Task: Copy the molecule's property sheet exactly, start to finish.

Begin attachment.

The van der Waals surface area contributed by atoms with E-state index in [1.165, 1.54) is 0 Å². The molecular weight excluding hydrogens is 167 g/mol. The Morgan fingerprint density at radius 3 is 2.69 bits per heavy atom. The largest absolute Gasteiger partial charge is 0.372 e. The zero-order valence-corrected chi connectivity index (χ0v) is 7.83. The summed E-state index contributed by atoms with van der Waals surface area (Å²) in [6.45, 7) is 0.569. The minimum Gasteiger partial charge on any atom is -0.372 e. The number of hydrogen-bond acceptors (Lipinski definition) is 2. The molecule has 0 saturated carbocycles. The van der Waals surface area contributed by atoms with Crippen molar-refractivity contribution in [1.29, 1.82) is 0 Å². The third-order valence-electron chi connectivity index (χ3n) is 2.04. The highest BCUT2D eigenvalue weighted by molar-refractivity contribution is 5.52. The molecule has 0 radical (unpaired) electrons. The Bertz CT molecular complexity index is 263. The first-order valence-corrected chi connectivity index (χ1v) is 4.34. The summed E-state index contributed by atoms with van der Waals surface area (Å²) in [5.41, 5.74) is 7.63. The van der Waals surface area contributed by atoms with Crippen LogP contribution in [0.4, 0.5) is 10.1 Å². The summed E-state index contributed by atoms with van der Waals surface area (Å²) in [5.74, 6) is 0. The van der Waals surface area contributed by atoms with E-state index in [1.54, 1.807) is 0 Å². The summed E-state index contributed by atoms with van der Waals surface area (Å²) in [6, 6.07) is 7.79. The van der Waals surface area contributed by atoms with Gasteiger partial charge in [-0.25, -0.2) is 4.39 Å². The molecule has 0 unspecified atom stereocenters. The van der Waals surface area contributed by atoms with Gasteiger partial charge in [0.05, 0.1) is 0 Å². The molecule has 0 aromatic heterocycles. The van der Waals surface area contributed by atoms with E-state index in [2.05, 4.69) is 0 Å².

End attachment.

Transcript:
The van der Waals surface area contributed by atoms with E-state index in [1.165, 1.54) is 0 Å². The molecular weight excluding hydrogens is 167 g/mol. The Morgan fingerprint density at radius 3 is 2.69 bits per heavy atom. The largest absolute Gasteiger partial charge is 0.372 e. The zero-order valence-corrected chi connectivity index (χ0v) is 7.83. The summed E-state index contributed by atoms with van der Waals surface area (Å²) in [6.45, 7) is 0.569. The minimum Gasteiger partial charge on any atom is -0.372 e. The number of hydrogen-bond acceptors (Lipinski definition) is 2. The molecule has 0 saturated carbocycles. The van der Waals surface area contributed by atoms with Crippen molar-refractivity contribution in [1.29, 1.82) is 0 Å². The third-order valence-electron chi connectivity index (χ3n) is 2.04. The highest BCUT2D eigenvalue weighted by molar-refractivity contribution is 5.52. The molecule has 0 radical (unpaired) electrons. The Bertz CT molecular complexity index is 263. The first-order valence-corrected chi connectivity index (χ1v) is 4.34. The summed E-state index contributed by atoms with van der Waals surface area (Å²) in [5.41, 5.74) is 7.63. The van der Waals surface area contributed by atoms with Crippen LogP contribution in [0.4, 0.5) is 10.1 Å². The summed E-state index contributed by atoms with van der Waals surface area (Å²) in [5.74, 6) is 0. The van der Waals surface area contributed by atoms with E-state index in [1.54, 1.807) is 0 Å². The summed E-state index contributed by atoms with van der Waals surface area (Å²) in [6, 6.07) is 7.79. The van der Waals surface area contributed by atoms with Gasteiger partial charge in [-0.25, -0.2) is 4.39 Å². The molecule has 0 unspecified atom stereocenters. The van der Waals surface area contributed by atoms with Gasteiger partial charge in [0.05, 0.1) is 0 Å². The molecule has 0 aromatic heterocycles. The van der Waals surface area contributed by atoms with E-state index in [2.05, 4.69) is 0 Å².